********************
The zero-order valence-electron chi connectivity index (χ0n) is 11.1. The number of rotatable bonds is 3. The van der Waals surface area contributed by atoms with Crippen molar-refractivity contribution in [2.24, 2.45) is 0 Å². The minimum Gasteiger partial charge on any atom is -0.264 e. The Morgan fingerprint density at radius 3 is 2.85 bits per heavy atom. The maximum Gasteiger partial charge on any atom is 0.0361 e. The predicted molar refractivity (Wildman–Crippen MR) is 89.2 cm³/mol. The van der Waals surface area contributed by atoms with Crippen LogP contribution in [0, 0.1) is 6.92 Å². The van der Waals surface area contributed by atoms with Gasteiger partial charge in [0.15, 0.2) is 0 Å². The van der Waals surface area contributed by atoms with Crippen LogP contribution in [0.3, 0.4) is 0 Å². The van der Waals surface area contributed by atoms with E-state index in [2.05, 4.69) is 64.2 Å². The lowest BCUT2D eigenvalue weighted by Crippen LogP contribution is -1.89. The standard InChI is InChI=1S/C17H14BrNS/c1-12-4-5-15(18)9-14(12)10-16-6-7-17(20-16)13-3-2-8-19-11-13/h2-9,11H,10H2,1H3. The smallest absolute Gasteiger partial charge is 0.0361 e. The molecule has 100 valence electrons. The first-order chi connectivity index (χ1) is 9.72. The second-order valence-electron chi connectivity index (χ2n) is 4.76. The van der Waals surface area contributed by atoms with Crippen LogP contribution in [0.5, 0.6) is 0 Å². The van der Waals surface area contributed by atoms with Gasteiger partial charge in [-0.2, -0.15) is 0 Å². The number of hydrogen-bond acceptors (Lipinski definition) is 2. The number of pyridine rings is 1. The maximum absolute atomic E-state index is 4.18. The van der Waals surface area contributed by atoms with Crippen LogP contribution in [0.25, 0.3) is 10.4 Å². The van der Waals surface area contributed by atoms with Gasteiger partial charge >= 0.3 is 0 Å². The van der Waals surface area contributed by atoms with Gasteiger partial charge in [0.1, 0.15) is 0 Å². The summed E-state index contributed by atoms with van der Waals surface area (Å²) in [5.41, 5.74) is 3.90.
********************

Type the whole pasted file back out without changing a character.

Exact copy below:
The zero-order valence-electron chi connectivity index (χ0n) is 11.1. The number of rotatable bonds is 3. The van der Waals surface area contributed by atoms with Crippen molar-refractivity contribution in [2.24, 2.45) is 0 Å². The minimum Gasteiger partial charge on any atom is -0.264 e. The Morgan fingerprint density at radius 3 is 2.85 bits per heavy atom. The maximum Gasteiger partial charge on any atom is 0.0361 e. The predicted molar refractivity (Wildman–Crippen MR) is 89.2 cm³/mol. The van der Waals surface area contributed by atoms with Crippen LogP contribution in [0, 0.1) is 6.92 Å². The van der Waals surface area contributed by atoms with Gasteiger partial charge in [0.15, 0.2) is 0 Å². The van der Waals surface area contributed by atoms with Crippen LogP contribution in [0.3, 0.4) is 0 Å². The van der Waals surface area contributed by atoms with E-state index in [2.05, 4.69) is 64.2 Å². The lowest BCUT2D eigenvalue weighted by Crippen LogP contribution is -1.89. The standard InChI is InChI=1S/C17H14BrNS/c1-12-4-5-15(18)9-14(12)10-16-6-7-17(20-16)13-3-2-8-19-11-13/h2-9,11H,10H2,1H3. The smallest absolute Gasteiger partial charge is 0.0361 e. The molecule has 100 valence electrons. The first-order chi connectivity index (χ1) is 9.72. The second-order valence-electron chi connectivity index (χ2n) is 4.76. The van der Waals surface area contributed by atoms with Crippen LogP contribution in [0.5, 0.6) is 0 Å². The van der Waals surface area contributed by atoms with Gasteiger partial charge in [-0.2, -0.15) is 0 Å². The number of hydrogen-bond acceptors (Lipinski definition) is 2. The number of pyridine rings is 1. The maximum absolute atomic E-state index is 4.18. The van der Waals surface area contributed by atoms with Crippen LogP contribution in [0.25, 0.3) is 10.4 Å². The van der Waals surface area contributed by atoms with Gasteiger partial charge >= 0.3 is 0 Å². The van der Waals surface area contributed by atoms with Gasteiger partial charge in [0.1, 0.15) is 0 Å². The summed E-state index contributed by atoms with van der Waals surface area (Å²) in [5.41, 5.74) is 3.90.